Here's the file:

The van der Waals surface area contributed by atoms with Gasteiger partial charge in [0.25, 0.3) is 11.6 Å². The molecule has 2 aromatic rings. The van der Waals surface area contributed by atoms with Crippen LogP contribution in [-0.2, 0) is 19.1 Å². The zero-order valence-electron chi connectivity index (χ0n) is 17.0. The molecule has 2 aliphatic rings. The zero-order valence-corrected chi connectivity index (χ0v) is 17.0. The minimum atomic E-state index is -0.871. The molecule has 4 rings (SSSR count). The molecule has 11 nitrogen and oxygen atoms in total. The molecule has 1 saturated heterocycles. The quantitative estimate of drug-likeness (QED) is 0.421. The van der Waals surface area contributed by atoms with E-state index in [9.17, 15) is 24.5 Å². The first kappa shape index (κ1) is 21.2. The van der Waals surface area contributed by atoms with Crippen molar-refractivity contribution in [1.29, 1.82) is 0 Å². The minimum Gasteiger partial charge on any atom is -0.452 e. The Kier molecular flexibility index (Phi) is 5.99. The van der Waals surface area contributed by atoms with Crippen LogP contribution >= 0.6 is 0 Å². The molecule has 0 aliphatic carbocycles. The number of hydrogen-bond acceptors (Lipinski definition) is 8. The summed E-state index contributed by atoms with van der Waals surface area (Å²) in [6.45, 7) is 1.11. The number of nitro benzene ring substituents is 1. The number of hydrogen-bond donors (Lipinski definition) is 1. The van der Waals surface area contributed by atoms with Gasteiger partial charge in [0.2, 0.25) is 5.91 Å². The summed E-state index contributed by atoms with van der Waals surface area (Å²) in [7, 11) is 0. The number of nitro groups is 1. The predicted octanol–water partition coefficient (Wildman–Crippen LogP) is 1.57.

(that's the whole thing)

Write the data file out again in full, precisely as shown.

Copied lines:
The van der Waals surface area contributed by atoms with Gasteiger partial charge in [0.25, 0.3) is 11.6 Å². The molecule has 2 aromatic rings. The van der Waals surface area contributed by atoms with Crippen LogP contribution in [-0.2, 0) is 19.1 Å². The zero-order valence-electron chi connectivity index (χ0n) is 17.0. The molecule has 2 aliphatic rings. The zero-order valence-corrected chi connectivity index (χ0v) is 17.0. The minimum atomic E-state index is -0.871. The molecule has 4 rings (SSSR count). The molecule has 11 nitrogen and oxygen atoms in total. The molecule has 1 saturated heterocycles. The quantitative estimate of drug-likeness (QED) is 0.421. The van der Waals surface area contributed by atoms with E-state index in [9.17, 15) is 24.5 Å². The first kappa shape index (κ1) is 21.2. The van der Waals surface area contributed by atoms with Crippen molar-refractivity contribution in [1.29, 1.82) is 0 Å². The minimum Gasteiger partial charge on any atom is -0.452 e. The Kier molecular flexibility index (Phi) is 5.99. The van der Waals surface area contributed by atoms with Crippen LogP contribution >= 0.6 is 0 Å². The molecule has 0 aliphatic carbocycles. The number of hydrogen-bond acceptors (Lipinski definition) is 8. The summed E-state index contributed by atoms with van der Waals surface area (Å²) in [6.45, 7) is 1.11. The number of nitro benzene ring substituents is 1. The number of hydrogen-bond donors (Lipinski definition) is 1. The van der Waals surface area contributed by atoms with Gasteiger partial charge in [0.2, 0.25) is 5.91 Å². The summed E-state index contributed by atoms with van der Waals surface area (Å²) in [7, 11) is 0. The number of nitro groups is 1. The predicted octanol–water partition coefficient (Wildman–Crippen LogP) is 1.57.